Eating Disorders More Likely in Diabetic Girls

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June 21, 2000 -- Eating disorders are more than twice as likely among teen-age girls with type 1 diabetes as in nondiabetic teens, elevating their blood sugar in the short run and tripling their risk of vision loss in the future, a Canadian study shows.

"Psychological disturbances in eating behavior pose health risks for everyone, but are especially dangerous for people with diabetes," says Gary Rodin, MD, co-author of the study published in the British Medical Journal. "Underdosing of insulin has the same effect on weight loss as purging or vomiting, and is considered to be an eating disorder," adds Rodin, professor and chief of psychiatry at the University of Toronto.

To determine whether eating disorders are more common in diabetics, Rodin and colleagues surveyed almost 1,500 girls ranging from 12 to 19 years of age. Those with type 1 diabetes, who need insulin injections to live, were compared to nondiabetics on the basis of their attitudes toward eating attitudes and their body mass. Blood samples also were obtained from the diabetic participants.

The researchers found that diabetic teens were 2.4 times more likely to have eating disorders, with 11% of them taking less than their prescribed dose of insulin. Overall, 10% of the diabetic teens met the definition for having an eating disorder.

On average, the diabetic teens had a higher body mass and reported more binge eating. Surprisingly, they also reported less dieting to control their weight.

Those with eating disorders also had some abnormal blood results, which indicated these girls are at increased risk for complications of diabetes, such as eye and kidney disease. The findings come on the heels of an American study, published in the Journal ofDevelopmental and Behavioral Pediatrics, which found that a third of the teen-age girls with type I diabetes had symptoms of eating disorders. Also noting low self-esteem and poor body image among these girls, the authors of that study suggest that diet restrictions may increase the risk of eating disorders. And doctors agree.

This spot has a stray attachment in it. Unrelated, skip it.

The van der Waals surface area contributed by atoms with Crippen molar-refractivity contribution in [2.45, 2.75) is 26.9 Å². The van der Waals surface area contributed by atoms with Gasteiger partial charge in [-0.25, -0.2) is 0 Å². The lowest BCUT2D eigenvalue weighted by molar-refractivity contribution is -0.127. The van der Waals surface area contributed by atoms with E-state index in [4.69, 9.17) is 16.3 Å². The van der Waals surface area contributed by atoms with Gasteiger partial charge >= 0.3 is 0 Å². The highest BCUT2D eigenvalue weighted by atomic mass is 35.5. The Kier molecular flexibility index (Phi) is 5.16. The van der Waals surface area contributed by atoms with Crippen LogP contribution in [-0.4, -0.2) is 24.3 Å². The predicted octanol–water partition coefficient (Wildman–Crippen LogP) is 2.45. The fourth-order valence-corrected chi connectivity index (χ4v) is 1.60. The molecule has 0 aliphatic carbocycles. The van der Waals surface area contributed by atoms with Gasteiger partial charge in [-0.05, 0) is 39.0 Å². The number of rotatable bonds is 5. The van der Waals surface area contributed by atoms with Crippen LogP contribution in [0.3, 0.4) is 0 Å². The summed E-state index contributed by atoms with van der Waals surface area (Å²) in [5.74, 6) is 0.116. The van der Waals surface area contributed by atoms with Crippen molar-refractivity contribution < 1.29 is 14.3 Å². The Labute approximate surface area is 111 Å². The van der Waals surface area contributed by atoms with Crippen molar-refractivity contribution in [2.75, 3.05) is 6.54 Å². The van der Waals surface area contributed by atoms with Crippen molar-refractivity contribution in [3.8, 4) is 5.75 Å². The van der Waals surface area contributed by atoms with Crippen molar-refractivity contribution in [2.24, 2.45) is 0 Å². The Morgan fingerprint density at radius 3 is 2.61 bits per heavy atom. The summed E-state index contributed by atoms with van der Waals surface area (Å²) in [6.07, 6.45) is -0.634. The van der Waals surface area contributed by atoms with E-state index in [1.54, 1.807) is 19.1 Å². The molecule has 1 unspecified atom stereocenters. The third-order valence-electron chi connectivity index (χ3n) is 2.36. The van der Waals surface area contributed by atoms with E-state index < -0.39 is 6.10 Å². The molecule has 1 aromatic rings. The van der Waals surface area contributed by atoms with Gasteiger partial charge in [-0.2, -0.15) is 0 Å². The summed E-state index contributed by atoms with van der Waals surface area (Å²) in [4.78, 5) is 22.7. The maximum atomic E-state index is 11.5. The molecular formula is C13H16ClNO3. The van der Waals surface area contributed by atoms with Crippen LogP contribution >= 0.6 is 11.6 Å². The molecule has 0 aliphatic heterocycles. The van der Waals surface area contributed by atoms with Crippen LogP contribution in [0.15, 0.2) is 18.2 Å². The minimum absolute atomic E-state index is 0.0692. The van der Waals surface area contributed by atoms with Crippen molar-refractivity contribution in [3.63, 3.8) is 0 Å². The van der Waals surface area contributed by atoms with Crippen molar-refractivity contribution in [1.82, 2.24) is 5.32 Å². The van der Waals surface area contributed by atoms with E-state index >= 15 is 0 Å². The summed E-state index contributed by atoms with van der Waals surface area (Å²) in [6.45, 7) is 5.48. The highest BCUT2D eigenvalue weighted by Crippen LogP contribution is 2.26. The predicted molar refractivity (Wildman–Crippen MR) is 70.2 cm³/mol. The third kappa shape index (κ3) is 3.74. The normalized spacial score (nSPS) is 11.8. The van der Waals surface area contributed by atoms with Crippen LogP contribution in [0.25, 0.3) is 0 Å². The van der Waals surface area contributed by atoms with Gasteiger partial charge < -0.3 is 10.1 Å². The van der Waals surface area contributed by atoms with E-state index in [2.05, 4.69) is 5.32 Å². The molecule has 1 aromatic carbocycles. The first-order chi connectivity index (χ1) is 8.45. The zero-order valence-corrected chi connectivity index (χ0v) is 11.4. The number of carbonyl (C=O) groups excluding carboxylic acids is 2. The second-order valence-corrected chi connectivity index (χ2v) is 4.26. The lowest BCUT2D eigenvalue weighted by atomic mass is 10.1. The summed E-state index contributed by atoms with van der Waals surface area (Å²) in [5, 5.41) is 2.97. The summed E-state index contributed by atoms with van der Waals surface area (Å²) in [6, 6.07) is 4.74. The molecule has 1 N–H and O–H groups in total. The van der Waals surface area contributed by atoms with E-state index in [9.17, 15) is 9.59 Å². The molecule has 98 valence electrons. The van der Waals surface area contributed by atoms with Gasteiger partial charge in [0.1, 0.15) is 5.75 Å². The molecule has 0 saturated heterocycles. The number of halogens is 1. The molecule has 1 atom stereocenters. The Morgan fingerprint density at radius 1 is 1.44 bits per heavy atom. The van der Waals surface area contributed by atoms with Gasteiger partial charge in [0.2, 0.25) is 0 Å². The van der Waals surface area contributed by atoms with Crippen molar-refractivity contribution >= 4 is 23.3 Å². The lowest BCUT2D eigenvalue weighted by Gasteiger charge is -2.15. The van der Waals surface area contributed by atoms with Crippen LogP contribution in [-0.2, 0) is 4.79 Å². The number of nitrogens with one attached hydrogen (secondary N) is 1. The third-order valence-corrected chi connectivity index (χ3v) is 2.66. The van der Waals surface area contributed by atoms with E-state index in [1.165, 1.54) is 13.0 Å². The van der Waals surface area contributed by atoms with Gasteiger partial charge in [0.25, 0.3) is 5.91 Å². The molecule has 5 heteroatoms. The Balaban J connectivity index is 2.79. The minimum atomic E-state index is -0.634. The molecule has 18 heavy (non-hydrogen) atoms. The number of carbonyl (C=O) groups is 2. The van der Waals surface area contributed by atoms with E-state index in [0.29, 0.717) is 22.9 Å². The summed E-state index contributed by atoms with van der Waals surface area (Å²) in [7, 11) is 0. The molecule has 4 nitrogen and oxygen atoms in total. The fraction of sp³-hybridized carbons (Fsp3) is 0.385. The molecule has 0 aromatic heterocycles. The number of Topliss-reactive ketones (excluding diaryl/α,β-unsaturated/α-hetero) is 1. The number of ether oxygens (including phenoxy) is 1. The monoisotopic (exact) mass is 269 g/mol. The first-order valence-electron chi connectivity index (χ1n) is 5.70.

"Diabetics are regimented in what they eat and when, often causing them to overfocus on food, especially weight-conscious teen-age girls," says diabetes specialist Mark Rappaport, MD, PhD, an Atlanta-based pediatric endocrinologist. "But eating disorders don't develop unless girls are already at high risk," he adds, citing depression as a factor.


Rappaport tells WebMD that insulin underdosing not only causes high blood sugar and capillary changes, but other serious medical problems as well. "Taking less insulin than prescribed affects the way fat is broken down, causing the blood to become too acidic," Rappaport says. "It's called ketoacidosis, and it can lead to coma and even death."

Rappaport urges parents of diabetics to report suspected eating disorders to a doctor. "It's a complicated problem that requires a lot of coordination between diabetes specialists and mental health professionals," he says. "So by all means, discuss suspected eating disorders with your child's physician as soon as possible."

Vital Information:

  • Among adolescent girls, eating disorders are more than twice as common among those with type 1 diabetes, according to a new study.
  • In this population, eating disorders can increase blood sugar levels, affect vision in the long term, and cause other potentially serious medical problems.
  • Diabetes doesn't cause girls to develop an eating disorder, but the extra focus on food can trigger the condition for those who already are at high risk.
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